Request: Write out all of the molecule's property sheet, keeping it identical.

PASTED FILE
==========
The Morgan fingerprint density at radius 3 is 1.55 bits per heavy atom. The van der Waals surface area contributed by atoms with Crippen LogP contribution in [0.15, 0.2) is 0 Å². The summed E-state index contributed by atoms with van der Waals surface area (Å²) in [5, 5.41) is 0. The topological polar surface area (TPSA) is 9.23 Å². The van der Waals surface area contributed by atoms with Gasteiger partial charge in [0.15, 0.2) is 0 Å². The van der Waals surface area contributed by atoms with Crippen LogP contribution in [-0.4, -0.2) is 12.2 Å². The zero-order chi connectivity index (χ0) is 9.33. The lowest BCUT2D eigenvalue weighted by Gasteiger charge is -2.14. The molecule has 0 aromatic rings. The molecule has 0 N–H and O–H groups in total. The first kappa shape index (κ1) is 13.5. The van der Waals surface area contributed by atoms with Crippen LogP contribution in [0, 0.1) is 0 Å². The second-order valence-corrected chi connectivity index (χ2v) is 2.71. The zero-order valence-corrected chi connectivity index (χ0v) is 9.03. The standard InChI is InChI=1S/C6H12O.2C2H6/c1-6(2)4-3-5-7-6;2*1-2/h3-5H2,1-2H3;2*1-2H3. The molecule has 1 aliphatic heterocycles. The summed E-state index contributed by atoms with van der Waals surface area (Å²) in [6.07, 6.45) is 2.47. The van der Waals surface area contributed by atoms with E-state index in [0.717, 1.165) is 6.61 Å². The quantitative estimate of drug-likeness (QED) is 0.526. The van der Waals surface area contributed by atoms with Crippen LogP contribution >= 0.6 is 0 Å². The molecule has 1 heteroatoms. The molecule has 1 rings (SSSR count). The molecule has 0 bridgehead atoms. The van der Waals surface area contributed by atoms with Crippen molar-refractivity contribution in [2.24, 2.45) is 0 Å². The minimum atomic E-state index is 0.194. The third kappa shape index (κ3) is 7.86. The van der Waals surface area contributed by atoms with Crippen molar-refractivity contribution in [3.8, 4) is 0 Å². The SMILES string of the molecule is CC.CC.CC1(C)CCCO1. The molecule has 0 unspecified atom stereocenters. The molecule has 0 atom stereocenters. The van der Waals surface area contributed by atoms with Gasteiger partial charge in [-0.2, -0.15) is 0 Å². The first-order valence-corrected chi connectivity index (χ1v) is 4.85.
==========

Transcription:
The Morgan fingerprint density at radius 3 is 1.55 bits per heavy atom. The van der Waals surface area contributed by atoms with Crippen LogP contribution in [0.15, 0.2) is 0 Å². The summed E-state index contributed by atoms with van der Waals surface area (Å²) in [5, 5.41) is 0. The topological polar surface area (TPSA) is 9.23 Å². The van der Waals surface area contributed by atoms with Gasteiger partial charge in [0.15, 0.2) is 0 Å². The van der Waals surface area contributed by atoms with Crippen LogP contribution in [-0.4, -0.2) is 12.2 Å². The zero-order chi connectivity index (χ0) is 9.33. The lowest BCUT2D eigenvalue weighted by Gasteiger charge is -2.14. The molecule has 0 aromatic rings. The molecule has 0 N–H and O–H groups in total. The first kappa shape index (κ1) is 13.5. The van der Waals surface area contributed by atoms with Crippen LogP contribution in [0, 0.1) is 0 Å². The second-order valence-corrected chi connectivity index (χ2v) is 2.71. The zero-order valence-corrected chi connectivity index (χ0v) is 9.03. The standard InChI is InChI=1S/C6H12O.2C2H6/c1-6(2)4-3-5-7-6;2*1-2/h3-5H2,1-2H3;2*1-2H3. The molecule has 1 aliphatic heterocycles. The summed E-state index contributed by atoms with van der Waals surface area (Å²) in [6.07, 6.45) is 2.47. The van der Waals surface area contributed by atoms with E-state index in [0.717, 1.165) is 6.61 Å². The quantitative estimate of drug-likeness (QED) is 0.526. The van der Waals surface area contributed by atoms with Crippen LogP contribution >= 0.6 is 0 Å². The molecule has 1 heteroatoms. The molecule has 1 rings (SSSR count). The molecule has 0 bridgehead atoms. The van der Waals surface area contributed by atoms with Crippen molar-refractivity contribution in [2.24, 2.45) is 0 Å². The minimum atomic E-state index is 0.194. The third kappa shape index (κ3) is 7.86. The van der Waals surface area contributed by atoms with Crippen molar-refractivity contribution in [3.8, 4) is 0 Å². The SMILES string of the molecule is CC.CC.CC1(C)CCCO1. The molecule has 0 unspecified atom stereocenters. The molecule has 0 atom stereocenters. The van der Waals surface area contributed by atoms with Gasteiger partial charge in [-0.2, -0.15) is 0 Å². The first-order valence-corrected chi connectivity index (χ1v) is 4.85.